Cissy comes up with the twins, and Gerty takes off her hat so the man can see her hair. When she sees the intensity of his gaze, she thinks that she has raised the devil in him.
Edy observes (roughly) what's going on, and asks what Gerty's thinking. She says she was just wondering if it was late. What she really wants to know is when Edy and Cissy will take all the kids home.
Edy asks Cissy what time it is, and she says she'll go ask the dark gentleman.
Bloom appears a bit nervous, and is playing with his watch-chain when she comes up. He tells her he thinks it is a bit after eight. Cissy comes back and says, "uncle said his waterworks were out of order" (13.64).
The temperance group continues up the way. (Note the contrast between the religious group and one of the most explicitly sexual scenes in the book.)
The man again fixes his gaze on Gerty, and she basks in it, knowing it is for her. She thinks that her menstrual cycle is coming on again.
Edy asks Gerty if she is over the boy that threw her off, and Gerty is very hurt. She has to stifle a sob, and thinks that she loved Reggy more than he knew.
But she replies in short order that she got over him quick as lightning and is ready to throw her cap at a new boy.
Gerty thinks that Edy is jealous of her, and that Edy is angry that she appeared so strong.
Edy gets up to go, and Cissy is playing with the baby. She pokes him in the stomach and he burps up on her. Gerty stifles a laugh, and draws attention to the benediction taking place in the temperance group.
Gerty observes the scene and thinks about how the lamplighter will light the lamp outside her window where Reggy used to wait for her. She gets to thinking about poetry and how deeply it appeals to her, and then focuses, once again, on the dark man. She wonders what is bothering him so, and imagines their relationship together. She thinks that love can conquer all.
As the sacrament is being put back in the tabernacle at the temperance gathering, Jacky sees that there are fireworks. Gerty and Edy and the children rush over to see them, but Gerty says she can see just fine from where she is sitting.
She sees the man looking at her with whitehot passion, and suspects that he may be masturbating, but it doesn't bother her. She thinks this is somehow different because she can feel him focused upon her.
Jacky sees a Roman Candle shoot up, and they all look up at it, and as Gerty looks up she lets her skirts rise, and Bloom climaxes, i.e. finishes masturbating. (Question: Why does the narrator wait so long to tell us this is Bloom?)
Gerty looks over in his direction shyly, and Bloom instantly begins feeling ashamed, though he gets the sense that she will keep it a secret.
Cissy cries to Gerty that they are all about to move on. Gerty gets up to go slowly, and tries to discreetly wave to Bloom with a handkerchief. As she moves over toward the group, Bloom realizes that she is lame in one foot.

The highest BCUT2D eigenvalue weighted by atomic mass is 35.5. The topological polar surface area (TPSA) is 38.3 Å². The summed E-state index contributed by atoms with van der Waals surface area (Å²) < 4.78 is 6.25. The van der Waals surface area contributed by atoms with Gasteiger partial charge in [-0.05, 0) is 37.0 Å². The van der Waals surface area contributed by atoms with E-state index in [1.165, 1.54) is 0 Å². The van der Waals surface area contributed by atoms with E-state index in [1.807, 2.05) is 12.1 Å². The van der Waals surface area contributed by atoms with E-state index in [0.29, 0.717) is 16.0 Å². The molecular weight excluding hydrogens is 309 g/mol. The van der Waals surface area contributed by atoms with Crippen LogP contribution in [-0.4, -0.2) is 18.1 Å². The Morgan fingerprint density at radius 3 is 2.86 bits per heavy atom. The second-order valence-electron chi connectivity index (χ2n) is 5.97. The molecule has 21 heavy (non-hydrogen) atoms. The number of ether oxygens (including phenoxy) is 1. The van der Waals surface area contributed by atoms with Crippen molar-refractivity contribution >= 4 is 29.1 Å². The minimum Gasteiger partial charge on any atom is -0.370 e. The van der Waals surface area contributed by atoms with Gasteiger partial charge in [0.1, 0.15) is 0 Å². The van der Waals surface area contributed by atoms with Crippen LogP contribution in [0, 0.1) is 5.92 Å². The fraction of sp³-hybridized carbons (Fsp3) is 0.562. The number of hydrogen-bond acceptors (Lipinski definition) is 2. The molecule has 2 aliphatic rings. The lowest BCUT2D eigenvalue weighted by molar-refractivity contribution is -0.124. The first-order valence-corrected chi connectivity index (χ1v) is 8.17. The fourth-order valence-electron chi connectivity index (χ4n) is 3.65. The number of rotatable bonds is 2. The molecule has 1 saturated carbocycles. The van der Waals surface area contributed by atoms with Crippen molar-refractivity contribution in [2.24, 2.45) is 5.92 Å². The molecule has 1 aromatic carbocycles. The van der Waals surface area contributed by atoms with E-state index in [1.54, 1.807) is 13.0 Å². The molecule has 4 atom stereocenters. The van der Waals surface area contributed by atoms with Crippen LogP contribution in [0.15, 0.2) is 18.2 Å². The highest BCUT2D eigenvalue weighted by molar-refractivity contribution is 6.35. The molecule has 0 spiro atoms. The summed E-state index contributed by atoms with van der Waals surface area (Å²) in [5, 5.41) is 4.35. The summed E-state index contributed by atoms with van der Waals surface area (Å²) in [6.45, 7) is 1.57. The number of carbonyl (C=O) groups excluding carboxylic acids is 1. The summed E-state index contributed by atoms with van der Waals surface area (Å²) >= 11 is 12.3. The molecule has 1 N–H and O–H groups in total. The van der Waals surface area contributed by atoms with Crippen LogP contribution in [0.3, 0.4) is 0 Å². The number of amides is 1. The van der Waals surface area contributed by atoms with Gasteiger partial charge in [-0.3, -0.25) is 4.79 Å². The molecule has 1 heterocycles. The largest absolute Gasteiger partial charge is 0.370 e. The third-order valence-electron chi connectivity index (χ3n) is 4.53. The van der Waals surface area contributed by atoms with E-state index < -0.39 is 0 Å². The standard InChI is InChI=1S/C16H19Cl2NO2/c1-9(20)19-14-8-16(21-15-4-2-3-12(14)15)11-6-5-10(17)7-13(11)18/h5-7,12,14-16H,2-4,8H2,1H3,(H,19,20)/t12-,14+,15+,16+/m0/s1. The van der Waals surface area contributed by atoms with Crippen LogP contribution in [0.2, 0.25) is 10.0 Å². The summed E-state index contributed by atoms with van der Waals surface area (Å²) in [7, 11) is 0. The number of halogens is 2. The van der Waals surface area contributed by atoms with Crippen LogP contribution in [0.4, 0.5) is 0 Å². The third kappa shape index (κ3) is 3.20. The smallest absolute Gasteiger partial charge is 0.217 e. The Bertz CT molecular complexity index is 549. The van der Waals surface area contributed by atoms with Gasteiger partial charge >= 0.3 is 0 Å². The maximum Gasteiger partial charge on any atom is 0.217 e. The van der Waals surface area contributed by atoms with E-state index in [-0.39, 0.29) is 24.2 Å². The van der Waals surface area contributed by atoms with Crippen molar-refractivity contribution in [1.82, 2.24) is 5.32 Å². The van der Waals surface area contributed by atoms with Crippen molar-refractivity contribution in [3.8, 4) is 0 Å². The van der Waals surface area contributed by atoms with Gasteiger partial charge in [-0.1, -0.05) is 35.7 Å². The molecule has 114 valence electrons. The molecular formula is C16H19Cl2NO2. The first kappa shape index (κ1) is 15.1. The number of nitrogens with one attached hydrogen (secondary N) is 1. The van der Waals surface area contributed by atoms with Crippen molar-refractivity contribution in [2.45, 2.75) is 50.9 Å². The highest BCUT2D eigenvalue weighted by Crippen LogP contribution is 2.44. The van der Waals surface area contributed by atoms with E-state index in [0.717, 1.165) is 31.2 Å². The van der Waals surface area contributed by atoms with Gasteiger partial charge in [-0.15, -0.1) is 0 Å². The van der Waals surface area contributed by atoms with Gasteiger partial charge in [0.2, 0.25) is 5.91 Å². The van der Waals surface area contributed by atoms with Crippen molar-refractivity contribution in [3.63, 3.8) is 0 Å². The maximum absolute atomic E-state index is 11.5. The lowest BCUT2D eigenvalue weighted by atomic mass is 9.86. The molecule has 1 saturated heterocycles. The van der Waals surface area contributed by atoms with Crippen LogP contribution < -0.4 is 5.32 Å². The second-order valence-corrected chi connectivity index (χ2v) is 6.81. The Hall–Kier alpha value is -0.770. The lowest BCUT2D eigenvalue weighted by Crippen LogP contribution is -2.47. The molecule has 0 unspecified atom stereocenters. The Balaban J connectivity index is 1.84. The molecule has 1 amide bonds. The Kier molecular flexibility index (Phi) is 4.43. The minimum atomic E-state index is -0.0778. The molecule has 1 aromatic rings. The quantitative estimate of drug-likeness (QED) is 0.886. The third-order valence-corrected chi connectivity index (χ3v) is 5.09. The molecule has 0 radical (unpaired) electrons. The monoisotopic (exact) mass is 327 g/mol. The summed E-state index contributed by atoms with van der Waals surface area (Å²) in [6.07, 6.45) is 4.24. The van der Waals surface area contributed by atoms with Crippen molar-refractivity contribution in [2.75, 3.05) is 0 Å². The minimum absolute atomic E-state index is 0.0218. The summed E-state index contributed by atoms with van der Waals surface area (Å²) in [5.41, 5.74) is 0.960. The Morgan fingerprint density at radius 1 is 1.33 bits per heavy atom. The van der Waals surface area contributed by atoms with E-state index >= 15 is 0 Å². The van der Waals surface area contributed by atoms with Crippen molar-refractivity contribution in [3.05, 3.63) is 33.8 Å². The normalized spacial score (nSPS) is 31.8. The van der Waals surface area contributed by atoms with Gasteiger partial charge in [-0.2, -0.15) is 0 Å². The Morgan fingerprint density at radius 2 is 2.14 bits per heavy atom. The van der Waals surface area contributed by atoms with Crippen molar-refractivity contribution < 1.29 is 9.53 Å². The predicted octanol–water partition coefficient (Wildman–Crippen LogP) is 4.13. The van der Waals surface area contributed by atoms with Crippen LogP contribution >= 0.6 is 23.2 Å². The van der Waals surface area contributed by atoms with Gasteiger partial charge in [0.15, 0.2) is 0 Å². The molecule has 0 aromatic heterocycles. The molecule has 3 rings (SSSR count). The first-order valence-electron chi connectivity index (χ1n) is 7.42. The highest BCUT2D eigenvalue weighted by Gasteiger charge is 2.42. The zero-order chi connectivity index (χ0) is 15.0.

He feels bad, but is glad that he didn't realize it earlier. He is thankful that he didn't masturbate in the tub earlier because of Martha's letter, and then thinks of how women crave sex but they hide it better than men. He imagines that nuns are just vindictive for what they can't get. He thinks back to Martha and to Josie Breen, and remembers how they were sizing each other up in the street.
Bloom thinks about Molly, and then about how the girl was actually attracted to him. He thinks perhaps it's because he didn't let her see him in profile. He thinks back on his ad in the paper, and wonders if he forgot to put the address on his letter to Martha.
Bloom notes that his watch stopped at half past four, and thinks that it's done: Molly and Boylan have slept together by now.
Bloom tucks his wet semen-covered shirt back into his trousers. He thinks what a mess masturbating makes, but that it's probably a necessity.
Bloom remembers speaking to prostitutes in the street, and a previous sexual experience he had where the woman didn't know how to talk dirty to him.
Bloom thinks about the different moments in a sexual encounter, how prostitutes enjoy taking a man from another woman.
Bloom remembers how Molly told him her first kiss was with lieutenant Mulvey under the Moorish Wall. He thinks of other men that were attracted to Molly.
He observes Cissy with the twins, and thinks how eager they must be to grow up. Bloom remembers another encounter with a prostitute.
Bloom is a bit disappointed that Gerty never looked back as she was moving down the Strand. Bloom thinks that Gerty knew what he was doing, and thinks of how incredibly perceptive women are and how keen at getting the attentions of men.
He thinks that the best place to put an ad for women would be by a mirror. He thinks of Milly before Molly's dressingtable when she was only three years old, and wonders whether or not the Mullingar character she is interested in is good enough for her.
Another firework explodes, and Bloom considers what an incredible relief masturbating was after a stressful day. He wonders if some kind of language passed between Gerty and him.
Bloom thinks of an Irish street ballad about a woman who swindles one man for another.
He remembers that the ball he threw to Cissy rolled over to Gerty as if it understood. For a second, he considers the idea that Gerty is Martha Clifford.